Formed in 1981, Tappi Tíkarrass is perhaps best well know (by people who’ve even heard of them at all) as rock trivia, because their 15-year-old female lead singer later went on to be pretty famous in the music world. You may have heard of her. Her name is Björk, and she’s arguably the most well-known export to ever come out of Iceland, along with wool sweaters, banking collapse, and Brennivín.
“Tappi Tíkarrass” literally translates to “cork the bitch’s ass,” and if that wasn’t pretty punk rock for 1979 I don’t know what is. Björk actually replaced the band’s original lead singer, Eyþór Arnalds, though Arnalds’ vocals still appear on two tracks on Miranda. Released in 1983, Miranda was the band’s only full-length release, following on the heels of 1982s Bítið Fast í Vítið EP and the popularity gained by the band and their captivating lead singer from the contemporary Icelandic music documentary Rokk í Reykjavík (which generated an amazing double album soundtrack… but more on that on another day). Both Tappi Tíkarrass albums were on my want list when I went to Reykjavik last November, and I found this copy at, of all places, the city flea market. It wasn’t cheap, but I thought I got a decent price since the record was in nice shape and the insert was still inside. It’s probably the most expensive single record in my collection, and it’s a legitimate rarity with only around 1,500 copies produced. I’ve seen it sell online in the $125-175 range (I got mine for a little bit less), and even the out-of-print bootleg CDs command a decent price.
Right now you might be thinking to yourself, “why is this important? I don’t even like Björk.” And that’s a reasonable question. It took me a long time to kinda-sorta get on the Björk train, and I’d hardly say that I like all her stuff. That being said, having listened to more of her early music with bands like Tappi Tíkarrass, KUKL, and The Sugarcubes, I’ve come to the conclusion that she is both advanced (using the Jason Hartley Advanced vs. Overt criteria) and a musical genius. Which doesn’t mean I like everything she does. Hell, I don’t even understand Biophilia… but that kind of proves my point. I don’t think she’s crazy. I think she just operates on a totally different wavelength than the rest of us.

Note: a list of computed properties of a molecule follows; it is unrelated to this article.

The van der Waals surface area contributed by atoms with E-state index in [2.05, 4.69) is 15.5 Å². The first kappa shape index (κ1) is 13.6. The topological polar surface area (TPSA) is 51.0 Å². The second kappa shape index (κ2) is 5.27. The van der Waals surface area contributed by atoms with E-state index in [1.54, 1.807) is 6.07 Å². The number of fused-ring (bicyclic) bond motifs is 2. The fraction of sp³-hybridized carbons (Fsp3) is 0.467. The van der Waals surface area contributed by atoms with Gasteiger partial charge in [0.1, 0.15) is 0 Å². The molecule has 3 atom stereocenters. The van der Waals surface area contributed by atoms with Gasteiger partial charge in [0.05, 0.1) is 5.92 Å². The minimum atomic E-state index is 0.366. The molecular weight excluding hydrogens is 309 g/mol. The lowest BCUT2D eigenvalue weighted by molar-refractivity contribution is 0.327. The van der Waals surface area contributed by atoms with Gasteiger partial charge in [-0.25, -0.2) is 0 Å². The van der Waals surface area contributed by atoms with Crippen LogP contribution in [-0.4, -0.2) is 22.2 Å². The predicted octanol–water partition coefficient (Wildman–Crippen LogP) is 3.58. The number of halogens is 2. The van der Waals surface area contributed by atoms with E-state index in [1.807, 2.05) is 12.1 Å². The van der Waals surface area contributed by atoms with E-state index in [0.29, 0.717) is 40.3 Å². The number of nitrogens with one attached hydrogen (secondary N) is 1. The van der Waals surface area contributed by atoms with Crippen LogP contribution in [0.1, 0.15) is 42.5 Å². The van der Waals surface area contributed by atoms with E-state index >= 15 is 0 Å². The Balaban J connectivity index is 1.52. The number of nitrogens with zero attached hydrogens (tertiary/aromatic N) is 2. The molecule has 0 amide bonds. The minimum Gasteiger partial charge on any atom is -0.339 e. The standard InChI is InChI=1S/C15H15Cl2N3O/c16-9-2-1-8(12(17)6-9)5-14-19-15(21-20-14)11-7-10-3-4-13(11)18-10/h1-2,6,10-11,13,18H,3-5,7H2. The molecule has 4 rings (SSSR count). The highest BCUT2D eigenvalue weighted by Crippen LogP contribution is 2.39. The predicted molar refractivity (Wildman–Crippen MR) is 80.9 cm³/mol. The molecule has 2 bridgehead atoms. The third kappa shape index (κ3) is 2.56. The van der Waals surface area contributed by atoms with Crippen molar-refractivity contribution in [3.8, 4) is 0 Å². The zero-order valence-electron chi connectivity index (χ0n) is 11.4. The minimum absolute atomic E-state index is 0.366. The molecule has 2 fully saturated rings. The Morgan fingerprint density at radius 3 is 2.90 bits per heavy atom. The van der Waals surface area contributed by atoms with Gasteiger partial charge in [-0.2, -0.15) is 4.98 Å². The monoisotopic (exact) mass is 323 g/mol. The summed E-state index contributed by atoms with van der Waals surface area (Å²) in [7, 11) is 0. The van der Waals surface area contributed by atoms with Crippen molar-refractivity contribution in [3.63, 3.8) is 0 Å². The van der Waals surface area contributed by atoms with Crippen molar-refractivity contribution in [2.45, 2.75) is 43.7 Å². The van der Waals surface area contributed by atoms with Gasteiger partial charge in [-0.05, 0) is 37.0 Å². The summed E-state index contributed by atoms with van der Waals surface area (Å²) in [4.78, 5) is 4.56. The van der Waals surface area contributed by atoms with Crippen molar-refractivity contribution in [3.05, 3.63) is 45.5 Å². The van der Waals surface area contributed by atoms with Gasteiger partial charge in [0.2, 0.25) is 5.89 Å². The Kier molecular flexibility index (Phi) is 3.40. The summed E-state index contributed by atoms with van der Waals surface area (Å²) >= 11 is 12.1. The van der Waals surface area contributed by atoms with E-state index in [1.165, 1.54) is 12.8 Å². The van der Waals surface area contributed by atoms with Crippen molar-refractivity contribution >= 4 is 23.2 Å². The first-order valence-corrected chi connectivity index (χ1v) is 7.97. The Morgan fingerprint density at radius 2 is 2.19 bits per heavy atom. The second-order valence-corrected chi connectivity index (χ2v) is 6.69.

But back to Miranda. This album is a great showcase for Björk’s singing, with her amazing range and ability to convey tremendous emotion that is clear even though the vocals are in Icelandic. Even without knowing the words, there’s a lot of power in this music. While the band’s EP was more punk than their LP that came out just a year later, Miranda remains a punk album (with tinges of new wave for flavor) in that it seems to break all the rules about how popular music at the time should sound. It’s hard to wrap your head around. It’s certainly more melodic and structured than what their contemporaries in Þeyr were putting out, and less straight ahead punk than Purrkur Pillnikk, but frankly blows past both of them into new, more approachable territory. The band broke up the same year Mirnada was released, with Björk joining members of Purrkur Pillnikk and Þeyr (interesting that all three bands imploded around the same time) to form KUKL, a difficult-to-like band that put out two disjointed, challenging albums before fracturing and spinning off some members to form The Sugarcubes.
There isn’t much point in going through this song by song – I can’t understand the words anyway. Miranda is an album that begs to be listened to from start to finish, allowing you to follow Björk on the adventure she wants to take you on. Unfortunately it’s a tough one to track down. That being said, it’s one of the few albums in that price range I’ve ever heard that I’d say is worth the price strictly for the music that’s on it. Björk sings as beautifully on this album as anyone I’ve ever heard, and with a strong band behind her she’s that much more impressive.